“It felt very much like putting an
elaborate puzzle together."
Quentin Rowan, a 35-year-old writer with a photographic memory, wrote his spy novel Assassin of Secrets by stealing large chunks of other spy novels. (And not just a little stealing: in the first 35 pages, he plagiarized 34 times.) After he was caught and his novel was withdrawn by his publisher, he tried to explain the hows and whys to writer Lizzie Widdicombe:
Over fifteen years, Rowan had become adept at it. “All I did was read. I knew what felt right,” he told me. “I could kind of picture the set of books that I had been using”—he corrected himself—“stealing from. And I’d think, What about that scene? I’d see the text on the page. I don’t know what you’d call that.” (The medical term is “eidetic memory.”)...Read the whole story: The Plagiarist’s Tale. The author of “Assassin of Secrets” had a secret of his own. The New Yorker>>
“There was almost a sense of it being a creative process,” he told me. He wrote to Duns, “It felt very much like putting an elaborate puzzle together. Every new passage added has its own peculiar set of edges that had to find a way in.”
I asked Rowan what had been going through his head. “That’s the thing I just can’t properly explain,” he replied. At one point in our conversations, he brought up Mallon’s book “Stolen Words,” which compares plagiarism to kleptomania. Rowan has never shoplifted, but he used the metaphor to explain why someone with literary talents would feel the need to plagiarize. “People who do it tend to be people who don’t actually need to—women on the Upper East Side, or Winona Ryder,” he said.
Rowan has offered a number of self diagnoses. In an e-mail to Duns, he confessed to a weakness for “people pleasing.” He told me that “the driving pressure was this perception that I have to constantly impress people . . . to make them like me.” More recently, on The Fix, he wrote, “I struggled with plagiarism in the same way others struggle with smoking, sex addiction, food addiction, and gambling.”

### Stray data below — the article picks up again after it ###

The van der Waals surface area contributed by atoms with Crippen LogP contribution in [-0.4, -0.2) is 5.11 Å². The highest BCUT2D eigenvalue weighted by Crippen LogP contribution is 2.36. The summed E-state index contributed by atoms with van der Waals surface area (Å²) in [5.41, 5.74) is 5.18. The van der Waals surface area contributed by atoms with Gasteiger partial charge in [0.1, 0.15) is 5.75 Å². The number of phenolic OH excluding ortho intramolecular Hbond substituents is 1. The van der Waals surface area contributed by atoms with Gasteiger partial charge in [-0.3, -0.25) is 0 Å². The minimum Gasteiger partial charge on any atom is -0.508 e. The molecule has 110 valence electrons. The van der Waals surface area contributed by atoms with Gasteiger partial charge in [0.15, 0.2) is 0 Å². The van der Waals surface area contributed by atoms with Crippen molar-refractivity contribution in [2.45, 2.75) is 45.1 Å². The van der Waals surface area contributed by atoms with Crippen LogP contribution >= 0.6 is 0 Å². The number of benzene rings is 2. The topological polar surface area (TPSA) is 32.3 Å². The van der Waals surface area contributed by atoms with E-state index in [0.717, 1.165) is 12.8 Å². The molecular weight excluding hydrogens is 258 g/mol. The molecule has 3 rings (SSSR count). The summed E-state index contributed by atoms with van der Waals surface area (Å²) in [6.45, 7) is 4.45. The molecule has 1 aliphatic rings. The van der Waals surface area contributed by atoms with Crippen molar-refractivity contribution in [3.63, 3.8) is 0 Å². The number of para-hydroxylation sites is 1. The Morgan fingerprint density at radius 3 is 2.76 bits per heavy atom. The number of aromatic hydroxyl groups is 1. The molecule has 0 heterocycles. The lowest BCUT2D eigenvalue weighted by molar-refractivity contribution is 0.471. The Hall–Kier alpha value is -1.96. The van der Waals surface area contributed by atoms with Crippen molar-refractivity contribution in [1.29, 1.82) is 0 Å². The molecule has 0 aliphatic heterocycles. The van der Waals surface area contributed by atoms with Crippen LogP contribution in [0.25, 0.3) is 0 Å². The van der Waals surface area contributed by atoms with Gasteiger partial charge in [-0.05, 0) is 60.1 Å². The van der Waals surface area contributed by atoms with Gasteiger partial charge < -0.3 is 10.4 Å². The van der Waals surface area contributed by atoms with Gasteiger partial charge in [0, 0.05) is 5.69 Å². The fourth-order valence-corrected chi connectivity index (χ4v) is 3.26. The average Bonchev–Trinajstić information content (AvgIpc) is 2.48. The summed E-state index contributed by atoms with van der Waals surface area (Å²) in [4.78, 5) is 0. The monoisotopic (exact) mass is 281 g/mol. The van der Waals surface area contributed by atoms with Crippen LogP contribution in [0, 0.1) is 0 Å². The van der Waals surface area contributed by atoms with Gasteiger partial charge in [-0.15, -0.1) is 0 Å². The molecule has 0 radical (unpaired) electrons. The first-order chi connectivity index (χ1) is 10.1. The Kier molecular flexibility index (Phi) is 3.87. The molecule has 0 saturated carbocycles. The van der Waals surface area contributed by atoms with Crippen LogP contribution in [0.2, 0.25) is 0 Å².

Critics were unsympathetic, comparing Rowan to a scandal-besieged politician who checks himself into rehab. From The Fix’s comments section: “Good essay. Who wrote it?” “Did I just step on the world’s tiniest violin? Boo hoo.” Yet the essay also spoke to a poignancy in Rowan’s misdeed—its willful perversion of the addictive pleasure of reading.
Most psychiatrists I talked to suggested that chronic plagiarism falls under the rubric of pathological lying, not addiction. Michael Stone, a professor of clinical psychiatry at Columbia, places it in the “impostor” category, which includes financial fraudsters, such as Bernard Madoff. “It’s somebody who pretends to be someone who he isn’t and pretends to have skills that he doesn’t have,” Stone said, adding that it’s not unusual for this type of person to be law-abiding in all other areas of life: “It’s someone who you would speculate is making up for feelings of inadequacy by being overtly generous and ingratiating.” Of the wild risk-taking, he added, “The expectation that they’ll get away with it is embedded in their characters.”
Despite the comparisons to con men, plagiarism is not a crime. If the plagiarist reprints a larger chunk of someone else’s work than a judge finds permissible under the vague doctrine of fair use, he may be violating copyright laws. But plagiarism itself is more an ethical offense than a legal one. Eben Moglen, a copyright expert at Columbia, compared it to a taboo, such as “a table-manners violation.” He said, “There are many people who commit white-collar crimes but would never commit a violation of table manners—would never spit half-eaten food onto their plates.”